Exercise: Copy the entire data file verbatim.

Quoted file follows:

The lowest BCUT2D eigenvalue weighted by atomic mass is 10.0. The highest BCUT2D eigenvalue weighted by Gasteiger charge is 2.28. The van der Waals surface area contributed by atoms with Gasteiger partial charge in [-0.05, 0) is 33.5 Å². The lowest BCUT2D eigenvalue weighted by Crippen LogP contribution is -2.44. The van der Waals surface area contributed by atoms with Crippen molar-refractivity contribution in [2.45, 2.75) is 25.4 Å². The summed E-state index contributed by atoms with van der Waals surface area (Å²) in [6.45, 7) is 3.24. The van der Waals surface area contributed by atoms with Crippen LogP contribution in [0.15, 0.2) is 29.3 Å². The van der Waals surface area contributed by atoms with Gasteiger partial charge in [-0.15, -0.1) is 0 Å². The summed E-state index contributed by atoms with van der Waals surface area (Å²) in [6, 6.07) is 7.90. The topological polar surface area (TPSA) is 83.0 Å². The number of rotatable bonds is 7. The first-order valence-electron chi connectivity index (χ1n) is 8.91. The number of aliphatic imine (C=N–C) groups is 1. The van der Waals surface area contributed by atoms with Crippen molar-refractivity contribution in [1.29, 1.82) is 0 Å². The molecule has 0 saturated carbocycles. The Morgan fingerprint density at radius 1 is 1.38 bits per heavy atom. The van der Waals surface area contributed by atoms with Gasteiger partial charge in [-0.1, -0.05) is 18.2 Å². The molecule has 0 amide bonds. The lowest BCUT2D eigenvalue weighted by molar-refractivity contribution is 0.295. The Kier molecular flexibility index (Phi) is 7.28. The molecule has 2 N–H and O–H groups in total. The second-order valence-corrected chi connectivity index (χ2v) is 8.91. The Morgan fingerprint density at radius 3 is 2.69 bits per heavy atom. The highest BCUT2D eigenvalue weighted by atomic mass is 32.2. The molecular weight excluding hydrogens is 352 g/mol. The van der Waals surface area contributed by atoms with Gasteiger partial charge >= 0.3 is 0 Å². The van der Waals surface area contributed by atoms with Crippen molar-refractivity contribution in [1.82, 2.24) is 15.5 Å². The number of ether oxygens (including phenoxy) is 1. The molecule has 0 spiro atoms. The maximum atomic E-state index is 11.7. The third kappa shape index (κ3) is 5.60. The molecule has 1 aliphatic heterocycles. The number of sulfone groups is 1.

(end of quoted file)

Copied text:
The lowest BCUT2D eigenvalue weighted by atomic mass is 10.0. The highest BCUT2D eigenvalue weighted by Gasteiger charge is 2.28. The van der Waals surface area contributed by atoms with Gasteiger partial charge in [-0.05, 0) is 33.5 Å². The lowest BCUT2D eigenvalue weighted by Crippen LogP contribution is -2.44. The van der Waals surface area contributed by atoms with Crippen molar-refractivity contribution in [2.45, 2.75) is 25.4 Å². The summed E-state index contributed by atoms with van der Waals surface area (Å²) in [6.45, 7) is 3.24. The van der Waals surface area contributed by atoms with Crippen LogP contribution in [0.15, 0.2) is 29.3 Å². The van der Waals surface area contributed by atoms with Gasteiger partial charge in [-0.15, -0.1) is 0 Å². The summed E-state index contributed by atoms with van der Waals surface area (Å²) in [6, 6.07) is 7.90. The topological polar surface area (TPSA) is 83.0 Å². The number of rotatable bonds is 7. The first-order valence-electron chi connectivity index (χ1n) is 8.91. The number of aliphatic imine (C=N–C) groups is 1. The van der Waals surface area contributed by atoms with Crippen molar-refractivity contribution in [1.29, 1.82) is 0 Å². The molecule has 0 saturated carbocycles. The Morgan fingerprint density at radius 1 is 1.38 bits per heavy atom. The van der Waals surface area contributed by atoms with Gasteiger partial charge in [-0.1, -0.05) is 18.2 Å². The molecule has 0 amide bonds. The lowest BCUT2D eigenvalue weighted by molar-refractivity contribution is 0.295. The Kier molecular flexibility index (Phi) is 7.28. The molecule has 2 N–H and O–H groups in total. The second-order valence-corrected chi connectivity index (χ2v) is 8.91. The Morgan fingerprint density at radius 3 is 2.69 bits per heavy atom. The highest BCUT2D eigenvalue weighted by atomic mass is 32.2. The molecular weight excluding hydrogens is 352 g/mol. The van der Waals surface area contributed by atoms with Gasteiger partial charge >= 0.3 is 0 Å². The van der Waals surface area contributed by atoms with Crippen molar-refractivity contribution in [1.82, 2.24) is 15.5 Å². The number of ether oxygens (including phenoxy) is 1. The molecule has 0 spiro atoms. The maximum atomic E-state index is 11.7. The third kappa shape index (κ3) is 5.60. The molecule has 1 aliphatic heterocycles. The number of sulfone groups is 1.